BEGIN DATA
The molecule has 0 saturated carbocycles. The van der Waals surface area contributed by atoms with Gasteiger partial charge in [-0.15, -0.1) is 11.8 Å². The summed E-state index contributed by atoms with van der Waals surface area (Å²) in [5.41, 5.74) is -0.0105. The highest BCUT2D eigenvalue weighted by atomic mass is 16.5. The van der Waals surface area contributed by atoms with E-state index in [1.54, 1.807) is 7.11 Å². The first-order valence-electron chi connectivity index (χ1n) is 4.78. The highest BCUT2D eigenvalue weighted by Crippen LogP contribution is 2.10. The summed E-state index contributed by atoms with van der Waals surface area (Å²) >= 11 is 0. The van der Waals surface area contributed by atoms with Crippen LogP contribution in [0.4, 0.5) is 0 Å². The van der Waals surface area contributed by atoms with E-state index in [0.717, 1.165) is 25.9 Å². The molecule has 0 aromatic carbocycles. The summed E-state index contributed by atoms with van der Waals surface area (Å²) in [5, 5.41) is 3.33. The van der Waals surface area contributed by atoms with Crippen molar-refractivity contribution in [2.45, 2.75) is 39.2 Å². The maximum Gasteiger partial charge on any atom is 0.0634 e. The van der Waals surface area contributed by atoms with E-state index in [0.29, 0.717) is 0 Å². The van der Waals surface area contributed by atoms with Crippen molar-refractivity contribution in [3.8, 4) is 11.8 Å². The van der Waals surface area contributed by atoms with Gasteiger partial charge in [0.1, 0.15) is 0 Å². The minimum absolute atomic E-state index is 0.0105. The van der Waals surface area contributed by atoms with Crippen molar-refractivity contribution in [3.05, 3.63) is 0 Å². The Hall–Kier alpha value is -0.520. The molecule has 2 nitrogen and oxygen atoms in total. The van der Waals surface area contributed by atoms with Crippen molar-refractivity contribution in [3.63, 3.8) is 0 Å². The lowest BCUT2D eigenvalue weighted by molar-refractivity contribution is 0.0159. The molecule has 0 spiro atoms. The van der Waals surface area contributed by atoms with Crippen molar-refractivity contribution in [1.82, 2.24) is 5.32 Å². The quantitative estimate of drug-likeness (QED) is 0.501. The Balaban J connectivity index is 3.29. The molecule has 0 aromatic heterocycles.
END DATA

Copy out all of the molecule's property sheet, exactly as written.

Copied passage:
The molecule has 0 saturated carbocycles. The van der Waals surface area contributed by atoms with Gasteiger partial charge in [-0.15, -0.1) is 11.8 Å². The summed E-state index contributed by atoms with van der Waals surface area (Å²) in [5.41, 5.74) is -0.0105. The highest BCUT2D eigenvalue weighted by atomic mass is 16.5. The van der Waals surface area contributed by atoms with E-state index in [1.54, 1.807) is 7.11 Å². The first-order valence-electron chi connectivity index (χ1n) is 4.78. The highest BCUT2D eigenvalue weighted by Crippen LogP contribution is 2.10. The summed E-state index contributed by atoms with van der Waals surface area (Å²) >= 11 is 0. The van der Waals surface area contributed by atoms with Crippen LogP contribution in [0.4, 0.5) is 0 Å². The van der Waals surface area contributed by atoms with E-state index in [0.717, 1.165) is 25.9 Å². The molecule has 0 aromatic carbocycles. The summed E-state index contributed by atoms with van der Waals surface area (Å²) in [5, 5.41) is 3.33. The van der Waals surface area contributed by atoms with Crippen molar-refractivity contribution in [2.45, 2.75) is 39.2 Å². The maximum Gasteiger partial charge on any atom is 0.0634 e. The van der Waals surface area contributed by atoms with E-state index in [0.29, 0.717) is 0 Å². The van der Waals surface area contributed by atoms with Crippen molar-refractivity contribution in [3.8, 4) is 11.8 Å². The van der Waals surface area contributed by atoms with Gasteiger partial charge in [0.1, 0.15) is 0 Å². The minimum absolute atomic E-state index is 0.0105. The van der Waals surface area contributed by atoms with Crippen molar-refractivity contribution in [3.05, 3.63) is 0 Å². The Hall–Kier alpha value is -0.520. The molecule has 2 nitrogen and oxygen atoms in total. The van der Waals surface area contributed by atoms with Crippen molar-refractivity contribution in [3.63, 3.8) is 0 Å². The lowest BCUT2D eigenvalue weighted by molar-refractivity contribution is 0.0159. The molecule has 0 spiro atoms. The van der Waals surface area contributed by atoms with Crippen molar-refractivity contribution in [1.82, 2.24) is 5.32 Å². The quantitative estimate of drug-likeness (QED) is 0.501. The Balaban J connectivity index is 3.29. The molecule has 0 aromatic heterocycles.